As a member of the Austin culinary arts scene, you will spend some time learning about food allergens and how to keep your customers safe. There are many triggers for uncomfortable and potentially fatal food allergies that must be carefully handled to prevent reactions. As many as 15 million individuals in the U.S. have allergies, leading to more than 300,000 ambulatory care visits among young people under age 18 every year, according to Food Allergy Research and Education . It’s important to understand potential causes and treatments of these allergens in case you run across them in your restaurant career.
Common food allergens
According to FARE, there are 8 foods that cause 90 percent of all food-allergic reactions in the U.S. Peanuts, tree nuts, eggs, soy, shellfish, fish, wheat and milk are the main culprits of allergy reactions that come from food in America. Other, less-reported allergens include spices, meat, seeds, corn and gelatin. Some people react to allergens only when they are raw and find that their allergy weakens once the item has been cooked in some way. Others are allergic to one part of an allergen, such as the skin on an apple, but can eat a variation of the food.
Common food allergy reactions
When you are working in the Texas culinary arts industry, you may come across someone who is having an allergic reaction to food. According to the Mayo Clinic, there are several common symptoms exhibited by people having an allergic reaction:
- Stomach pain, hives, sneezing, uterine contractions, diarrhea, nausea or vomiting, redness of the skin or eyes, eczema, nausea and vomiting
- Difficulty breathing and swallowing, turning blue, shortness of breath, drop in blood pressure, chest pain, a weak pulse, a sense of impending doom, loss of consciousness
What to do if you see someone having a reaction
Many people who have mild food allergy symptoms turn to antihistamines to alleviate their symptoms. Severe reactions like anaphylactic shock must be treated with epinephrine immediately or it is possible that a fatality will occur. Individuals with severe allergic reactions often carry this medicine in the form of self-injectable devices called an EpiPen, Auvi-Q or Adrenaclick. Individuals with severe reactions know how to use the devices but may not always be calm enough or physically able to administer them when they need it. Some people with severe allergies wear a medical I.D. bracelet to denote the items they are allergic to and what to do if they are unable to treat the issue themselves. If you find someone who is unable to speak or is unconscious, check their wrists and neck for a bracelet or necklace of this nature before trying to assess the situation yourself.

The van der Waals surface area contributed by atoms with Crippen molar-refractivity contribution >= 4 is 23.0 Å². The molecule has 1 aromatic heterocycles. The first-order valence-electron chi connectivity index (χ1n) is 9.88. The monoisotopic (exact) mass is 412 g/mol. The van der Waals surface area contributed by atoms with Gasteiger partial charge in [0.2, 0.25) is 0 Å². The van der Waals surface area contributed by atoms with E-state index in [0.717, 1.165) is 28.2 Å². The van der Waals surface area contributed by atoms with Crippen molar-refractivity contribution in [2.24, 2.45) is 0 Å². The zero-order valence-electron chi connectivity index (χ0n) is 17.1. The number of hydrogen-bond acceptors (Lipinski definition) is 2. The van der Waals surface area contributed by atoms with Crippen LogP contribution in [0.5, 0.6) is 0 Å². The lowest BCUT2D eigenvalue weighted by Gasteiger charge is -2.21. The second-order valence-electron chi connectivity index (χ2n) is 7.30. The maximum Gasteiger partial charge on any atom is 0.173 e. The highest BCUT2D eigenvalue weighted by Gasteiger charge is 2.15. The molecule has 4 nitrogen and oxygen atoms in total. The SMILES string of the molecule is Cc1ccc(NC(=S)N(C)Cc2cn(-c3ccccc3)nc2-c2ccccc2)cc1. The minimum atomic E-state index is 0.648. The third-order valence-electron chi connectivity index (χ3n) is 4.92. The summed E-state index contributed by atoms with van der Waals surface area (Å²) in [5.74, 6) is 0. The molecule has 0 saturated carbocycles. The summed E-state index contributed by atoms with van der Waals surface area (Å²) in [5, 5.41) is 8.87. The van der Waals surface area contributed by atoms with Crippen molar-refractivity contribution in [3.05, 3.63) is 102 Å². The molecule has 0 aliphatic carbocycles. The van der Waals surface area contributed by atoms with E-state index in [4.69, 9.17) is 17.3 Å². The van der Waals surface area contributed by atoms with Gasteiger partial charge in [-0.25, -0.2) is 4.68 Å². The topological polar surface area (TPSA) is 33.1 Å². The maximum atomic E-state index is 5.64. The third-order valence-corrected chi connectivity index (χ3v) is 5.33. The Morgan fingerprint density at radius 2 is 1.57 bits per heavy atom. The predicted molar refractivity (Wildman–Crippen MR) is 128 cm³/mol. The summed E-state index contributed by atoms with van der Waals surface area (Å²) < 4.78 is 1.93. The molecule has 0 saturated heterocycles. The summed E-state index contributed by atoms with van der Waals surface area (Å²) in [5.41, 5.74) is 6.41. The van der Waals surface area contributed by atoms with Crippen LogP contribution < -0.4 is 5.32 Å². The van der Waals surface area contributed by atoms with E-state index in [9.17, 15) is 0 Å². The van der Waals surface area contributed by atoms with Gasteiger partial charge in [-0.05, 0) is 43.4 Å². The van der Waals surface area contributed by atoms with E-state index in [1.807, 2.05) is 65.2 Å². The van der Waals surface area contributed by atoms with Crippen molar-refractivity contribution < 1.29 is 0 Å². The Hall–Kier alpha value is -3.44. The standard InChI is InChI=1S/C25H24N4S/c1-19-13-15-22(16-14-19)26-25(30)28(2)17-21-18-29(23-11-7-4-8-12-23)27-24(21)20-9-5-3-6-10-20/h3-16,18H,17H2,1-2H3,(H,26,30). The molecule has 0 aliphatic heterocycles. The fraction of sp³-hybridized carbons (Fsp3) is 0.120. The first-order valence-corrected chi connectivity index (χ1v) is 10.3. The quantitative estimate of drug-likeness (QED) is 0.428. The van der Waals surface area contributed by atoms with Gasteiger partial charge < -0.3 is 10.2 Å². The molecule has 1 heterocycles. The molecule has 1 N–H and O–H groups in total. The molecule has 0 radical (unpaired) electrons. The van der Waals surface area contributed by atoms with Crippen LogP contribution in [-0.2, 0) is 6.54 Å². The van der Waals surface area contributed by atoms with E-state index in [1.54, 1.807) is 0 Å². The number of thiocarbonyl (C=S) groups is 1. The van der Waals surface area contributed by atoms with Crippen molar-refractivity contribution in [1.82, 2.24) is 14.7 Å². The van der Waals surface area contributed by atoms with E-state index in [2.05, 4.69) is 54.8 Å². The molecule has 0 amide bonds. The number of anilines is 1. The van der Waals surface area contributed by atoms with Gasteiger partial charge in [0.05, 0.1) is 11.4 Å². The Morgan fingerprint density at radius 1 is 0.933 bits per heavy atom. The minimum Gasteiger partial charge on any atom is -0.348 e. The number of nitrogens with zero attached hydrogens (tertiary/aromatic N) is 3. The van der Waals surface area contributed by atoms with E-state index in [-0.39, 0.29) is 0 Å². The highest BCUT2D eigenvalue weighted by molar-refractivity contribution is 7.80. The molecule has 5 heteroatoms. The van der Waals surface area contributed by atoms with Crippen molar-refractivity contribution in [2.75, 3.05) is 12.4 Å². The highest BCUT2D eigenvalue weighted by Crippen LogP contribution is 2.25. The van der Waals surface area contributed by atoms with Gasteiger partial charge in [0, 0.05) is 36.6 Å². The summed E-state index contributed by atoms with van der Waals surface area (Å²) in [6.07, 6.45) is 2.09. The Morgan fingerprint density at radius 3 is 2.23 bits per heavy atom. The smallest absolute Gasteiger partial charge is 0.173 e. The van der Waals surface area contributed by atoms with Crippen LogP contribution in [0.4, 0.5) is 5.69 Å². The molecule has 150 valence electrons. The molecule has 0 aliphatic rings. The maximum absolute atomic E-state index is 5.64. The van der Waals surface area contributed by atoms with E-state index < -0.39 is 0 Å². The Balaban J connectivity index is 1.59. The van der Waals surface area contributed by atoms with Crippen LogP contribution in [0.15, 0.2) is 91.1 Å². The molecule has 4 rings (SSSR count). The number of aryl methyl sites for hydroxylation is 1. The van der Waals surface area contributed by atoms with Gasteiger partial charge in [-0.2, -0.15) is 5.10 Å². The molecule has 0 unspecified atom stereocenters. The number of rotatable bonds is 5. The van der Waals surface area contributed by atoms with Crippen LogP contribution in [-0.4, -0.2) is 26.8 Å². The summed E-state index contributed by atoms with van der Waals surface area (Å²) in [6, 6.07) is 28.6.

Epinephrine comes in “pens” that have a plastic case that is clear to allow for easy identification. Simply remove the device from the case and take off the safety cap. In one fluid motion, stab the injector into the outer side of a person’s thigh. A retractable needle will inject the individual with the epinephrine they need to stay alive. If it is done right, you will not see the needle because it will immediately retreat into the plastic casing. This does not mean the injection didn’t work. The person getting the medicine will feel it instantaneously and should regain consciousness and have an easier time breathing right away. Whenever an epinephrine medicine is used, the individual should be taken to the hospital via ambulance or responsible licensed driver as soon as possible so their breathing and heart rate can be monitored.
There is no cure for food allergies. The people who are most at risk are children and young adults. Some people find their reactions to specific allergens weaken as they get older and they may even grow out of the allergy. Individuals with serious and multiple allergies often see an allergen specialist at regular intervals to test their sensitivity.